Introduction

A sector fit for the future

Welcome to the 2015 edition of the CMS Electricity guide. This guide has been prepared by experts in CMS offices throughout Europe who have comprehensive knowledge of the electricity sector. As leading advisors in this sector, our professionals are actively engaged in implementing electricity projects, reforms, privatisations, and mergers and acquisitions, which makes them ideally placed to guide clients through the volatile and changing landscape of electricity regulation. 

The following chapters are designed to assist in understanding the electricity sector across Europe and provide a general overview of each jurisdiction’s current status. Through exploration of the key features of each jurisdiction, this guide draws out similarities as well as differences across Europe. It does not attempt to offer a detailed academic analysis and legal advice is always recommended when making decisions within the sector. 

Working towards a common goal

The 2020 targets have fired up the various EU jurisdictions to look for ways to meet their renewable energy national targets. Most jurisdictions expect to achieve their targets with over half of the EU countries having reached their 2011 interim objectives already. As Europe looks to the 2030 framework and how it shall direct its energy mix in the future, the need for greater harmonisation and cross-border integration remains a dominant topic. The electricity sector continues to take steps toward such integration with further developments expected in the short to medium term. 

The Agency for the Cooperation of Energy Regulators (ACER), has established European Network Codes, which will endeavour to unify regulations across Europe. The codes will focus on enabling renewables, ensuring security of supply and enhancing competition to allow for better cross-border connectivity. Most jurisdictions have some interconnected capability but the trend will only be for this to increase further over the coming years.

The challenges faced

Across the jurisdictions, attracting and securing investment has become increasingly more crucial in order to modernise inefficient infrastructure that much of the sector is now operating on. With long established fossil fuel generation closing to make way for new nuclear as well as renewable generation, issues of grid stability and security of supply have come to the forefront. The requirement for additional support for new technologies must be balanced against political desire to drive down costs through market competition. This has led to far reaching legislative changes in European jurisdictions and beyond. Thus, regulatory risk continues to be a concern for governments seeking lower costs for their consumers.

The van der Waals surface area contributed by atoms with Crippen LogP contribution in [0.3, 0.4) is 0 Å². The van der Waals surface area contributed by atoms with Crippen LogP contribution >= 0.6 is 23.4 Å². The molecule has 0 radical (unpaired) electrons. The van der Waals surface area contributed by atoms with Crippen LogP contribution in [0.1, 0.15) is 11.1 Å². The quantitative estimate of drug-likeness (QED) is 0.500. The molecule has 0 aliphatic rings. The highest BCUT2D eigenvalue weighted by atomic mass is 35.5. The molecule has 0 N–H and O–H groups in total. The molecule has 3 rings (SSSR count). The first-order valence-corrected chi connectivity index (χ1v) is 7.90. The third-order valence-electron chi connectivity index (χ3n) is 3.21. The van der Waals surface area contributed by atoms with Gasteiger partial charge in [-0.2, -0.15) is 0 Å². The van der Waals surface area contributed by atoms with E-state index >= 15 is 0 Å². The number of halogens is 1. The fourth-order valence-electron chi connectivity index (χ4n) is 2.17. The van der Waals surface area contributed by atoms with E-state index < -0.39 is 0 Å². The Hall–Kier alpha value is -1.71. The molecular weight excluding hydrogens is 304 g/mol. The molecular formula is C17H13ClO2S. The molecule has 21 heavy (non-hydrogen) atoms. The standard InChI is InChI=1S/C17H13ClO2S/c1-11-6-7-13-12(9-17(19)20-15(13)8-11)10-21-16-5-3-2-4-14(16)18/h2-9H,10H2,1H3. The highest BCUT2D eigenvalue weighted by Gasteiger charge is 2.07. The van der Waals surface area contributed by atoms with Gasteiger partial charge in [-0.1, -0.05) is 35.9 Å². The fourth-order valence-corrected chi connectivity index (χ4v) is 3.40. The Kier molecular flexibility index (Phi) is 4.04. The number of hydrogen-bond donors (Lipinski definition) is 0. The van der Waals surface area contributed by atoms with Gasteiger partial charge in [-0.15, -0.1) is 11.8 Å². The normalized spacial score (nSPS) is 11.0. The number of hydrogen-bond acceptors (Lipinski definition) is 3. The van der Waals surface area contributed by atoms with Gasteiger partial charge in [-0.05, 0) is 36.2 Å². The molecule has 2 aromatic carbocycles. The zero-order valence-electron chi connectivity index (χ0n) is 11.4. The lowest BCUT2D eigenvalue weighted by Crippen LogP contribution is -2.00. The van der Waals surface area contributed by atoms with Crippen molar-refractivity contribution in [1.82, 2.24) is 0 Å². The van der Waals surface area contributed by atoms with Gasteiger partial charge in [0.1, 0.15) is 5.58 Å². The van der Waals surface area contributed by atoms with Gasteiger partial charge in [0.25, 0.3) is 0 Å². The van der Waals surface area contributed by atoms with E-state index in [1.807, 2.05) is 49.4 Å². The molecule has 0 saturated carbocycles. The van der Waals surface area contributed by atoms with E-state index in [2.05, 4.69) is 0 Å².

Getting an Expert View

Notwithstanding the common goal that these jurisdictions are pursuing, there are considerable differences between them. This Guide serves as an overview of the structures, regulations, challenges and successes faced by individual jurisdictions and give a picture of the electricity sector as a whole. The industry is a complicated but exciting place to be as it strives against a backdrop of changing geo-political and economic conditions to become a competitive low-carbon sector. Within the sector, and even within individual areas such as renewables, the legal requirements and government arrangements vary. Our CMS experts would be delighted to expand on any aspect of these areas that may be of interest to you and would welcome the opportunity to introduce you to CMS lawyers in other jurisdictions if desired.

Analysis of each European jurisdiction

The chapters in this guide are divided into five sections. Each chapter provides an overview of the electricity sector in the relevant jurisdiction, explores the structure of the electricity market and its key players as well as providing relevant comments on the current issues and drivers. The chapters also consider the electricity sector in its individual components: each of the main activities in the electricity sector (generation, transmission, distribution, supply and electricity exchange/trading) is individually addressed. Our experts provide guidance on the main regulations, key legislation, incentives and recent regulatory changes and each chapter also gives a snapshot of the country’s statistics. 

We hope that this guide provides a useful overview of the complex and changing regulatory landscape in the jurisdictions covered. We would like to thank everyone at CMS who has been involved in the process of drafting, editing and producing this guide. As evident from the content, the legal position is apt to change rapidly and often. If you want to make sure that you are up-to-date with the current situation in any jurisdiction of interest, please contact the relevant contributor or the central email address provided at the end of this introduction.

Country chapters

  • To read country chapters please click the requested country on the map.
  • To read EU chapter please scroll down.
  • At the bottom of this page you will find the glossary.

Electricity in the European Union

1. Overview

1.1 Introduction

1.1.1 One of the key objectives of the European Union (EU) is the creation and establishment of a single European internal market. 

1.1.2 The EU considers that open competition is the best way to achieve sustainably affordable electricity prices, ease of market access for new entrants and competition between market participants from different countries and between generation types. Unbundling vertically integrated utilities has therefore been an EU priority.